rights and privileges returned to the crown. Goverand Va. nors were sent over by Charles I. the successor of a royal James, who were oppressive; and the Virginians reprovince 3 3

sisted their authority. Sir William Berkeley was sent over in 1641. "The colonists were, under him, con

9. What effect had these concessions ?-10. When was cot. ton first planted in Virginia ? -11 & 12. Give an account of the Indian massacre ? — 13. What was done in retaliation ? 14. What became of the London company ? Under whom vous Virginia then? What can you say of the royal governors ?

Tho whites

L. Com. dissolved

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P'D. III.

firmed in their enjoyment of the elective franchise. P'T. I. Great harmony prevailed, notwithstanding the assernbly took a high tone in respect to their political rights; cu. a. boldly declaring “ that they expected no taxes or impositions, except such as should be freely voted for ihcir own wants.”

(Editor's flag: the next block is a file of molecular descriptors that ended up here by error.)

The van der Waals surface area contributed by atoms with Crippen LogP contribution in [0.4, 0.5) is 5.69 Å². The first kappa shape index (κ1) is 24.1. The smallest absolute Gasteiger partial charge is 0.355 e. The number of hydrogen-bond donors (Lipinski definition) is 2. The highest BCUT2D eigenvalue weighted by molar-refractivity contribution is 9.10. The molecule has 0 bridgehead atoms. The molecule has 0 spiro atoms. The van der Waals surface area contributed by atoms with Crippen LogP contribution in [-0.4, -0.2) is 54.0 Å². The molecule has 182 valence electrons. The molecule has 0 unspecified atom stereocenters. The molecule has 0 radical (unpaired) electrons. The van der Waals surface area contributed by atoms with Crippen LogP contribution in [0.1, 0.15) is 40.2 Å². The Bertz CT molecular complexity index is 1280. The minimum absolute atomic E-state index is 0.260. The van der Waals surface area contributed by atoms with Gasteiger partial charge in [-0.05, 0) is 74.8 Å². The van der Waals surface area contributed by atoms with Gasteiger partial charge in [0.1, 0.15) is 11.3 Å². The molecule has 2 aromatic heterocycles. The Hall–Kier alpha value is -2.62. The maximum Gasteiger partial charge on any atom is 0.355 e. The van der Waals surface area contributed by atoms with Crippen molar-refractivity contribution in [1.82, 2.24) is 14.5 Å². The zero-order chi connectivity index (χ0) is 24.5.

CHAPTER XI.

Massachusetts threatened.The Puritans in England -Varo.

UNION.

The

1. The English court began to be jealous, that their colonies, especially that of the Bay, did not intend to be governed by the parent country. They were truly informed by some, who returned dissatis- court die fied from Massachusetts, that not only was their own pleased religion established by law, but the use of the Eng- Mass. lish liturgy was prohibited. Various other charges were made against the province,-showing that it was casting off dependence upon the English crown, and assuming sovereign powers to itself.

2. Much displeased, the king determined that the colonies should be brought to submission, both in 1634 church and state; and he made archbishop Laud, famed coming for his persecuting spirit, chief of a council, which was sioners. appointed, with full powers to govern the colony in all cases whatever.